New chef plates up ‘new consciousness’ at Blue River Bistro in Breckenridge
The new executive chef at Blue River Bistro is reinvigorating they way the long-established Breckenridge restaurant does business, and some of its loyal customers might have already noticed his influence in a variety of ways.
Showcasing his classic French roots and contemporary American-Island fusion, chef Dante Tripi has been with the Blue River Bistro since April, and as the restaurant continues to revamp its menu with the seasons, everything is fair game, from its herb-infused butter to the marinara sauce.
It’s important to say Tripi and the restaurant’s owner, Jay Beckerman, aren’t looking making wholesale changes, and they’re not doing it all at once. Expressing a gratitude for the bistro’s longtime customers, the chef and owner both said they don’t want fix anything that isn’t broken. Rather, they aim to keep the bistro on “the cutting edge” of Summit County’s rich restaurant scene, and to them, that means being willing to rethink anything and everything they might be able to do better, even if just a little bit.
“We owe it to ourselves, and we owe it to our staff to be better,” said Tripi, describing the progression as a never-ending journey, not a destination. “For me anyway, it’s my responsibility as a chef to teach these guys to be passionate about what they’re doing and not just go through the motions.”
All of this is leading to a new style of menu development, Tripi explained, adding that they’re trying not to get out ahead of themselves and looking at the bistro’s menu one dish at a time.
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Tripi himself comes from a long line of cooks, and his mother, a nurse, actually stands as one of the finest he’s ever known. In fact, Tripi said he still struggles to duplicate some of his mom’s best recipes.
He graduated from the New England Culinary Institute in Montpelier, Vermont, and came to Breckenridge after working at a number of highly regarded restaurants over the last two decades, places like the Four Seasons on Hawaii’s Big Island and restaurants created by acclaimed chefs George Marvo and Roy Yamaguchi. Many credit Yamaguchi for helping popularize Asian-fusion dishes in the U.S., and Tripi has “always joked that (Yamaguchi) is the reason everyone has to have ahi tuna on the menu.”
After working with Yamaguchi for about eight years, Tripi returned to Colorado to become the executive chef at Sullivan’s Steakhouse in Denver before a stint at The Greenbriar Inn in Boulder, where he found himself at the forefront of the garden-to-table movement.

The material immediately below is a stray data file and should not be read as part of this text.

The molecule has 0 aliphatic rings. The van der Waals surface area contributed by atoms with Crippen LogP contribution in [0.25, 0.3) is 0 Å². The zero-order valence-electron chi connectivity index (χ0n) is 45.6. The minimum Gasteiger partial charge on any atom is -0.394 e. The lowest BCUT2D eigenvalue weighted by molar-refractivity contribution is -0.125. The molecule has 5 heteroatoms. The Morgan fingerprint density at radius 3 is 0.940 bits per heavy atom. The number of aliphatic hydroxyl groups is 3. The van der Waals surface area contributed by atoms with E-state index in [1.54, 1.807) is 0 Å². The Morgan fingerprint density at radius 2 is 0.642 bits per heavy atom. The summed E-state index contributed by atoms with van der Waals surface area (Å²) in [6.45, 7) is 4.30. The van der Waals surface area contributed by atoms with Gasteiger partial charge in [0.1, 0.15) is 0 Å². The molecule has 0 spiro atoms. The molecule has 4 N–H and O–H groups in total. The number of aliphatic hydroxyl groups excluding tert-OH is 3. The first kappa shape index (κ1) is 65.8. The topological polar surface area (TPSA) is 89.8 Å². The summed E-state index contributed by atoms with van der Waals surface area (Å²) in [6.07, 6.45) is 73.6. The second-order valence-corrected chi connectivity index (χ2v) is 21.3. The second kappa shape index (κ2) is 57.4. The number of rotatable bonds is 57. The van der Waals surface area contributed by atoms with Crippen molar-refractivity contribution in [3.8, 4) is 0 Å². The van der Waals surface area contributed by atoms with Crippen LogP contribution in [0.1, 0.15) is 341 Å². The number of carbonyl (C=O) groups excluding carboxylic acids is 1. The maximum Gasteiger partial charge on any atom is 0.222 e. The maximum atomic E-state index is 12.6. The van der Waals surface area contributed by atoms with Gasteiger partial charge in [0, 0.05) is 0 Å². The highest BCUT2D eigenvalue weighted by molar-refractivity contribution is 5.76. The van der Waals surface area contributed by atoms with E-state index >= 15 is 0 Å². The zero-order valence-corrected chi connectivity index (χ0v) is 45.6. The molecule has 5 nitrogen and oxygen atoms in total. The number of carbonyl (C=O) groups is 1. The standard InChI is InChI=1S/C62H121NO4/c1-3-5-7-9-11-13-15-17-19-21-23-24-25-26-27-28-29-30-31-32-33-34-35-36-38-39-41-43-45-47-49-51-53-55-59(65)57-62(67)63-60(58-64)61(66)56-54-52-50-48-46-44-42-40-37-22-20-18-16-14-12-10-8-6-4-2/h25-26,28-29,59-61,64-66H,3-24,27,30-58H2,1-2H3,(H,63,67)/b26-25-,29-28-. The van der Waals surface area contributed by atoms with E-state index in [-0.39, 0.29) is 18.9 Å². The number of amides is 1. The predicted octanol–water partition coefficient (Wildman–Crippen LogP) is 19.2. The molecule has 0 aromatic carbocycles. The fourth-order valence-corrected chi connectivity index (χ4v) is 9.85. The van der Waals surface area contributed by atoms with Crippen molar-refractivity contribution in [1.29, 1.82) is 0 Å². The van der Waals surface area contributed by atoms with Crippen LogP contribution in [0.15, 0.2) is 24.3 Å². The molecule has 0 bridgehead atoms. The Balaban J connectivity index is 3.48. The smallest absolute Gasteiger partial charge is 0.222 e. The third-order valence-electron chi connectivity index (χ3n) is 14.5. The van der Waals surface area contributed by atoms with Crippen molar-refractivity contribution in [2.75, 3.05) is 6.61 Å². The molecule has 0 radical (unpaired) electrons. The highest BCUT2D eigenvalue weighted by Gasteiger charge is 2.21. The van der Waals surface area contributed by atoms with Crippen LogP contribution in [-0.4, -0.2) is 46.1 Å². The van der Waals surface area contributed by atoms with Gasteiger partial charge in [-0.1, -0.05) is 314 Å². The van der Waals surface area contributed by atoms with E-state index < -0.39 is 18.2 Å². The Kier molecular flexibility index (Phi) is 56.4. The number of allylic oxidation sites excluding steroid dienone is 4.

“We were putting in our gardens, harvesting our own stuff,” Tripi recalled. “You know it’s huge now, obviously, but I remember getting into all that (when it wasn’t nearly so big), and it was amazing to have something that fresh.”
Now, he’s hoping to carry over that same kind of fresh food and enviromental consciousness to the Blue River Bistro, though in many ways the restaurant was one step ahead of its new chef before he even got there. In fact, after meeting Beckerman through a restaurant recruiter, Tripi said the owner was the single biggest reason he wanted to come to the High Country.
“We just hit it off right away,” Tripi recalled. “We were speaking the same language; we had the same ideas. He invited me up, and … it was like, ‘OK, sold.’”
Inside the Blue River Bistro, Tripi found inspiration easy and all around. The steel straws, a simple thing really, were just one item that showed “the conciseness” he wants in his servings.
For Tripi, that also means being responsible with his selection of ingredients, and not plating items out of season. To accomplish this, he sits down with Beckerman almost daily, and during these conversations they talk about things like the menu, what’s trending, seasonality and the direction they want to take the restaurant.
Another example of being a responsible restaurant, according to Tripi, is knowning what he’s plating. The Blue River Bistro won’t serve foie gras, a classic French dish made from the liver of a duck or goose. It can be found on most high-end French menus, “but the treatment of the animals themselves is just not something we stand behind,” Tripi said, so they won’t use it.
Instead, he sees it as a chef’s job to set the tone by using as many locally sourced ingredients as possible, whether it be livestock or produce like Palisade Peaches or Olathe Sweet Corn. “These are some of the most amazing ingredients, and they’re right here in our backyard,” he said, adding that people will see a lot of that on the bistro’s menu.
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